Sunday December 15, 2019

Diesel Exhaust Converted Into Ink by Indian Innovators To Battle Air Pollution

Supervised by young engineers, workers at the start-up company Chakr Innovation in New Delhi cut and weld sheets of metal to make devices that will capture black plumes of smoke from diesel generators and convert it into ink.

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representational image. VOA

Supervised by young engineers, workers at the start-up company Chakr Innovation in New Delhi cut and weld sheets of metal to make devices that will capture black plumes of smoke from diesel generators and convert it into ink.

In a cabin, young engineers pore over drawings and hunch over computers as they explore more applications of the technology that they hope will aid progress in cleaning up the Indian capital’s toxic air – among the world’s dirtiest.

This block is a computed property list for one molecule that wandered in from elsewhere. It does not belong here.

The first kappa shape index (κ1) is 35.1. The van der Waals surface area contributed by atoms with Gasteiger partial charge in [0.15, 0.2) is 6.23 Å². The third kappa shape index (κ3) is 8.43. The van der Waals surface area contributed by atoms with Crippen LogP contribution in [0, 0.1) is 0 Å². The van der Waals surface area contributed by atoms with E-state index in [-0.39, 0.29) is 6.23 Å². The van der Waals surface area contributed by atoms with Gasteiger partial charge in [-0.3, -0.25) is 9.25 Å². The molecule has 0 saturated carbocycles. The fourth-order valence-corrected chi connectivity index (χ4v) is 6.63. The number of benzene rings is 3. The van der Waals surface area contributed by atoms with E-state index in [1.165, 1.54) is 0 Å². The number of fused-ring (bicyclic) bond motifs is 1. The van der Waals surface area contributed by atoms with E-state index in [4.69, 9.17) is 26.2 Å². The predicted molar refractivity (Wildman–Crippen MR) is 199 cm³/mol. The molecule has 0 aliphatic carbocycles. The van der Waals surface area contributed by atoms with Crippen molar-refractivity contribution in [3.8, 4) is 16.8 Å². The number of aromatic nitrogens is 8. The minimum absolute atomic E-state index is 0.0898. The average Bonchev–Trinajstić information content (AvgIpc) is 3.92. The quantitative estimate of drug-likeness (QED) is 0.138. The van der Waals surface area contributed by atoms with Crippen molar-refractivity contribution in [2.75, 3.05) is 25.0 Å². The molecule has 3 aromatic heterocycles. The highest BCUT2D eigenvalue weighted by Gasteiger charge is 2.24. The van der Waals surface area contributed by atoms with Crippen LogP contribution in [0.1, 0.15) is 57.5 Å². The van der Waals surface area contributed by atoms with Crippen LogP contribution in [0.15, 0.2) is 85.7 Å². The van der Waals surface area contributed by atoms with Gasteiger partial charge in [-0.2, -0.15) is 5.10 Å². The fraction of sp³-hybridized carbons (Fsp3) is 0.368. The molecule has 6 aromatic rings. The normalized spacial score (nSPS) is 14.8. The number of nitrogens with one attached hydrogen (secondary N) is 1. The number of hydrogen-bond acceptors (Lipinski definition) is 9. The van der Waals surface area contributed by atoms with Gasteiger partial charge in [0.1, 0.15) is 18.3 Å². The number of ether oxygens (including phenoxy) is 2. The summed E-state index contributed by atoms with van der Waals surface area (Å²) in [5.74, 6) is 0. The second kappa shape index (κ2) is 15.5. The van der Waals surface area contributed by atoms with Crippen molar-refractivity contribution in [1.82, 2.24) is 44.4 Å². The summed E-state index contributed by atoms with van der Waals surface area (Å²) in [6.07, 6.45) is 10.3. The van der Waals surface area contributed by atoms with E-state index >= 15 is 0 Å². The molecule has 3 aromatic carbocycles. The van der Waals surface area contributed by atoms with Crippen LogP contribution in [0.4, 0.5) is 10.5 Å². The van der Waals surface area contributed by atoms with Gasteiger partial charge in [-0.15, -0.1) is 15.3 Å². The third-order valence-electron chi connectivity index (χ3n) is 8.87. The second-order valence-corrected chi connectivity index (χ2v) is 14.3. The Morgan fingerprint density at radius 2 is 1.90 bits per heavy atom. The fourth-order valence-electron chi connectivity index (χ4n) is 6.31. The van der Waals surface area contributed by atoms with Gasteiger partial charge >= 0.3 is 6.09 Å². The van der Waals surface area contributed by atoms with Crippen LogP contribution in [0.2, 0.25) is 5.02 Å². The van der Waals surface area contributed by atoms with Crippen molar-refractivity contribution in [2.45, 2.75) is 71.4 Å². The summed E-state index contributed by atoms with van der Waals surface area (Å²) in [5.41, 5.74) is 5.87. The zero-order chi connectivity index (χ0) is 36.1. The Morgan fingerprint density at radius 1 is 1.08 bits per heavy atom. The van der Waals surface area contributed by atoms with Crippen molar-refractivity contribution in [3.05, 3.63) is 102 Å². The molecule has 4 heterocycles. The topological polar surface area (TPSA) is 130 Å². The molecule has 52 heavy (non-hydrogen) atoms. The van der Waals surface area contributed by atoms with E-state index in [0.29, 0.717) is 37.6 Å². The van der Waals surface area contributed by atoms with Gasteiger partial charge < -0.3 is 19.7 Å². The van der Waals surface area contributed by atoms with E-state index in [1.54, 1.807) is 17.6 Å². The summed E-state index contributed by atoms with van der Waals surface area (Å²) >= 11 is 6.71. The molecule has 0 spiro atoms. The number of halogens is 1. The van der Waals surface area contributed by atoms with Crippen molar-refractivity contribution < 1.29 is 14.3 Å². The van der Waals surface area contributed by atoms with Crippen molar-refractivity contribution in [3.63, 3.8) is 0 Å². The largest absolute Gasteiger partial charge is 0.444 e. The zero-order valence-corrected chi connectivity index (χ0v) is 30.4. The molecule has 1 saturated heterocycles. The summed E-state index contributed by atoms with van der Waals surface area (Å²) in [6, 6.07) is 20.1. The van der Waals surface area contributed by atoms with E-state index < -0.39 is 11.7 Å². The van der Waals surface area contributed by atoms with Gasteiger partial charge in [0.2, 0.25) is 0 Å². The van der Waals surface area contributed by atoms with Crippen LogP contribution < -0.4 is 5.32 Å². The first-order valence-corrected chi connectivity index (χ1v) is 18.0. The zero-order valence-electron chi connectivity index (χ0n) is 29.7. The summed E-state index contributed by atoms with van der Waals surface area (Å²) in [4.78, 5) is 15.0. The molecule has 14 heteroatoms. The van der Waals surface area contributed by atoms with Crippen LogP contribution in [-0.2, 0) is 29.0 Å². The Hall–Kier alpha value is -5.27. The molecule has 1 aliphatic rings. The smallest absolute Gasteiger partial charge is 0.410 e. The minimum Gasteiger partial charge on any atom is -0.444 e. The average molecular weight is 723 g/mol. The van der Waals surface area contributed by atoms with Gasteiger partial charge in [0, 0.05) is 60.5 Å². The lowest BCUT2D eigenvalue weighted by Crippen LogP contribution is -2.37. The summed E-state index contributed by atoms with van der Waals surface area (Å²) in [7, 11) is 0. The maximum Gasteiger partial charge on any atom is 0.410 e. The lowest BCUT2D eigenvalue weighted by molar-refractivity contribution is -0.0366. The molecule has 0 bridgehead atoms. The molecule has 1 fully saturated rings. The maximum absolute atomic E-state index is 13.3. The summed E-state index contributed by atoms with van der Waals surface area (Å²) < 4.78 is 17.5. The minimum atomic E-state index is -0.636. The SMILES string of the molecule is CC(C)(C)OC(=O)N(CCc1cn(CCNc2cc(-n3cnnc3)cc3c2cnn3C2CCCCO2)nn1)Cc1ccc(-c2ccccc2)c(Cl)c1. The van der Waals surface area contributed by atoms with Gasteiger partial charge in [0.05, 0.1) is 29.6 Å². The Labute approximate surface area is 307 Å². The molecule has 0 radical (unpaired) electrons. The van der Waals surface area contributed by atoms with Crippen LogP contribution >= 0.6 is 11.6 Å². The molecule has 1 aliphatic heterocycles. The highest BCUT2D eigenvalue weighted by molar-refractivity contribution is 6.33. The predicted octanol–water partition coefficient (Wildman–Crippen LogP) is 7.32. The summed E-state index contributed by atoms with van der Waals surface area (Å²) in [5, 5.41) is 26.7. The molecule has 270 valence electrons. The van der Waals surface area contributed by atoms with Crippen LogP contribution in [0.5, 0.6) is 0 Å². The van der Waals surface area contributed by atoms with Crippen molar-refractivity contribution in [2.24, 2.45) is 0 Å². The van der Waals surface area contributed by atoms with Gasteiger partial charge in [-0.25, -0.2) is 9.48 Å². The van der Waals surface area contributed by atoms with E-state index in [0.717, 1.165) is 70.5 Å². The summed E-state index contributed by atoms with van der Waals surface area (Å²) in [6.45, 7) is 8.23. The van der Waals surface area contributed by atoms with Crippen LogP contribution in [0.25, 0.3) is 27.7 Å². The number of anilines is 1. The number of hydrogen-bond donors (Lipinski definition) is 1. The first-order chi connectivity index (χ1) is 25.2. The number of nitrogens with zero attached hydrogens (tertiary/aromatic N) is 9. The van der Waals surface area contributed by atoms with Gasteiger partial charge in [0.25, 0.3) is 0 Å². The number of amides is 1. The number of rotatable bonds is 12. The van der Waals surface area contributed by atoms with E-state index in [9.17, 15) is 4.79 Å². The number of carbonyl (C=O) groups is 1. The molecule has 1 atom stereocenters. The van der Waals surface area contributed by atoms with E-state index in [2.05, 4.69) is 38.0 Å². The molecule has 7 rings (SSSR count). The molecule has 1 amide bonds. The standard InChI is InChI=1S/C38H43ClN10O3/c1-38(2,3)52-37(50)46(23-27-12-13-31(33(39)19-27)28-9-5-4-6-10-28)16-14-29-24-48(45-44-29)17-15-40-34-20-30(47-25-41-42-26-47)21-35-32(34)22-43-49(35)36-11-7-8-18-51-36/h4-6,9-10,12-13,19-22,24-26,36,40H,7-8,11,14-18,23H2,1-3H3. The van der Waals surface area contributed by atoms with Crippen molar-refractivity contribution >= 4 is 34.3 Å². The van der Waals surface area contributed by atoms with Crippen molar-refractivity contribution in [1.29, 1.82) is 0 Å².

While the millions of cars that ply Delhi’s streets are usually blamed for the city’s deadly air pollution, another big culprit is the massive diesel generators used by industries and buildings to light up homes and offices during outages when power from the grid switches off – a frequent occurrence in summer. Installed in backyards and basements, they stay away from the public eye.

“Although vehicular emissions are the show stoppers, they are the ones which get the media attention, the silent polluters are the diesel generators,” says Arpit Dhupar, one of the three engineers who co-founded the start up.